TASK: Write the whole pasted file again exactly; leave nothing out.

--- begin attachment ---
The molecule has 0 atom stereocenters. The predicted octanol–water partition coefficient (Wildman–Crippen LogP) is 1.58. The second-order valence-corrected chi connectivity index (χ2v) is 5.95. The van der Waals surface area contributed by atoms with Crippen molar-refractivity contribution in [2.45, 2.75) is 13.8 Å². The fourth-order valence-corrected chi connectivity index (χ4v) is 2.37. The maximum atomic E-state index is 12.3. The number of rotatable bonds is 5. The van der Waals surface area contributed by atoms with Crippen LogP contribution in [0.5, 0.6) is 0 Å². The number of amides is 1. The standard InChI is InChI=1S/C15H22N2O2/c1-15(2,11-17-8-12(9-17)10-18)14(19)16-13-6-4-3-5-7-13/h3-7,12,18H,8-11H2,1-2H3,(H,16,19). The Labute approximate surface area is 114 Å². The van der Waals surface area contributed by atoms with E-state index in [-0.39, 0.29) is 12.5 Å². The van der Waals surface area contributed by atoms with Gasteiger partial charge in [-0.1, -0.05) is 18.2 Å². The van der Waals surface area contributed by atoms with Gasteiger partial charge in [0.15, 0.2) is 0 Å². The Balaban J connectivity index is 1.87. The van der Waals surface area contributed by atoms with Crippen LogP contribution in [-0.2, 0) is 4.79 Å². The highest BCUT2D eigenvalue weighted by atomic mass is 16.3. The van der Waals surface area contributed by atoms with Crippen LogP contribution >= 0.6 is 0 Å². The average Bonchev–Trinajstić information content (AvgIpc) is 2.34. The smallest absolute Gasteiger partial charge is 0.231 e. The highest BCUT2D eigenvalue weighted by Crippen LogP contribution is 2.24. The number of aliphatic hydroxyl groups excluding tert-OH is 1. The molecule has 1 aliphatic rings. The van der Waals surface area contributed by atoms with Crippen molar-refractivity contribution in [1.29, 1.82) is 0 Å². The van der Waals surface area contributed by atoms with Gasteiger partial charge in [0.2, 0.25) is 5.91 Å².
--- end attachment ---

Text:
The molecule has 0 atom stereocenters. The predicted octanol–water partition coefficient (Wildman–Crippen LogP) is 1.58. The second-order valence-corrected chi connectivity index (χ2v) is 5.95. The van der Waals surface area contributed by atoms with Crippen molar-refractivity contribution in [2.45, 2.75) is 13.8 Å². The fourth-order valence-corrected chi connectivity index (χ4v) is 2.37. The maximum atomic E-state index is 12.3. The number of rotatable bonds is 5. The van der Waals surface area contributed by atoms with Crippen LogP contribution in [0.5, 0.6) is 0 Å². The number of amides is 1. The standard InChI is InChI=1S/C15H22N2O2/c1-15(2,11-17-8-12(9-17)10-18)14(19)16-13-6-4-3-5-7-13/h3-7,12,18H,8-11H2,1-2H3,(H,16,19). The Labute approximate surface area is 114 Å². The van der Waals surface area contributed by atoms with E-state index in [-0.39, 0.29) is 12.5 Å². The van der Waals surface area contributed by atoms with Gasteiger partial charge in [-0.1, -0.05) is 18.2 Å². The van der Waals surface area contributed by atoms with Gasteiger partial charge in [0.15, 0.2) is 0 Å². The Balaban J connectivity index is 1.87. The van der Waals surface area contributed by atoms with Crippen LogP contribution in [-0.2, 0) is 4.79 Å². The highest BCUT2D eigenvalue weighted by atomic mass is 16.3. The van der Waals surface area contributed by atoms with Crippen LogP contribution >= 0.6 is 0 Å². The average Bonchev–Trinajstić information content (AvgIpc) is 2.34. The smallest absolute Gasteiger partial charge is 0.231 e. The highest BCUT2D eigenvalue weighted by Crippen LogP contribution is 2.24. The number of aliphatic hydroxyl groups excluding tert-OH is 1. The molecule has 1 aliphatic rings. The van der Waals surface area contributed by atoms with Crippen molar-refractivity contribution in [1.29, 1.82) is 0 Å². The van der Waals surface area contributed by atoms with Gasteiger partial charge in [0.2, 0.25) is 5.91 Å².